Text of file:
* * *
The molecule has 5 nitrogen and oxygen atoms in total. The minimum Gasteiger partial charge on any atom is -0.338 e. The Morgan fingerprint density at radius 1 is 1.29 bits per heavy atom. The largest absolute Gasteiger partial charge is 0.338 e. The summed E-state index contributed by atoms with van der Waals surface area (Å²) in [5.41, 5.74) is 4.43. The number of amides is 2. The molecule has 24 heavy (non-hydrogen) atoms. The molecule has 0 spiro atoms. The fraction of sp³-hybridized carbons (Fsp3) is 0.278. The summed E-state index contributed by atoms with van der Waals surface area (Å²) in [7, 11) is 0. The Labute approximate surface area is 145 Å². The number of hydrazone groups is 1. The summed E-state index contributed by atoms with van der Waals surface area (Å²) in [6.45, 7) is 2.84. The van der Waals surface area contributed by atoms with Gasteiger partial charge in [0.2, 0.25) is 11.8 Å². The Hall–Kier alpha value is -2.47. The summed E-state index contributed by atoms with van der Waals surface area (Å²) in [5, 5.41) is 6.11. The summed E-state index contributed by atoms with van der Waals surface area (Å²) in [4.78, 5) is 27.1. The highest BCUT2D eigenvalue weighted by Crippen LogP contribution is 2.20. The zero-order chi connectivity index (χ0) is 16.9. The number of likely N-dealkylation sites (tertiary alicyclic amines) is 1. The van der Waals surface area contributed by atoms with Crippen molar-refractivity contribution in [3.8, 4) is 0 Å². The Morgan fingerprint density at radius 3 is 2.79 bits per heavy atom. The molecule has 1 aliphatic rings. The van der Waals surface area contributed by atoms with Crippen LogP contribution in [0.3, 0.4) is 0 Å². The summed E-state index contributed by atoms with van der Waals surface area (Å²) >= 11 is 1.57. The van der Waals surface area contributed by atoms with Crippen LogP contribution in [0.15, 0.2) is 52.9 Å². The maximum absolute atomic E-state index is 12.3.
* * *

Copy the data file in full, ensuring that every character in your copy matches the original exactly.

The molecule has 5 nitrogen and oxygen atoms in total. The minimum Gasteiger partial charge on any atom is -0.338 e. The Morgan fingerprint density at radius 1 is 1.29 bits per heavy atom. The largest absolute Gasteiger partial charge is 0.338 e. The summed E-state index contributed by atoms with van der Waals surface area (Å²) in [5.41, 5.74) is 4.43. The number of amides is 2. The molecule has 24 heavy (non-hydrogen) atoms. The molecule has 0 spiro atoms. The fraction of sp³-hybridized carbons (Fsp3) is 0.278. The summed E-state index contributed by atoms with van der Waals surface area (Å²) in [7, 11) is 0. The Labute approximate surface area is 145 Å². The number of hydrazone groups is 1. The summed E-state index contributed by atoms with van der Waals surface area (Å²) in [6.45, 7) is 2.84. The van der Waals surface area contributed by atoms with Gasteiger partial charge in [0.2, 0.25) is 11.8 Å². The Hall–Kier alpha value is -2.47. The summed E-state index contributed by atoms with van der Waals surface area (Å²) in [5, 5.41) is 6.11. The summed E-state index contributed by atoms with van der Waals surface area (Å²) in [4.78, 5) is 27.1. The highest BCUT2D eigenvalue weighted by Crippen LogP contribution is 2.20. The zero-order chi connectivity index (χ0) is 16.9. The number of likely N-dealkylation sites (tertiary alicyclic amines) is 1. The van der Waals surface area contributed by atoms with Crippen molar-refractivity contribution in [3.8, 4) is 0 Å². The Morgan fingerprint density at radius 3 is 2.79 bits per heavy atom. The molecule has 1 aliphatic rings. The van der Waals surface area contributed by atoms with Crippen LogP contribution in [0.3, 0.4) is 0 Å². The summed E-state index contributed by atoms with van der Waals surface area (Å²) >= 11 is 1.57. The van der Waals surface area contributed by atoms with Crippen LogP contribution in [0.15, 0.2) is 52.9 Å². The maximum absolute atomic E-state index is 12.3.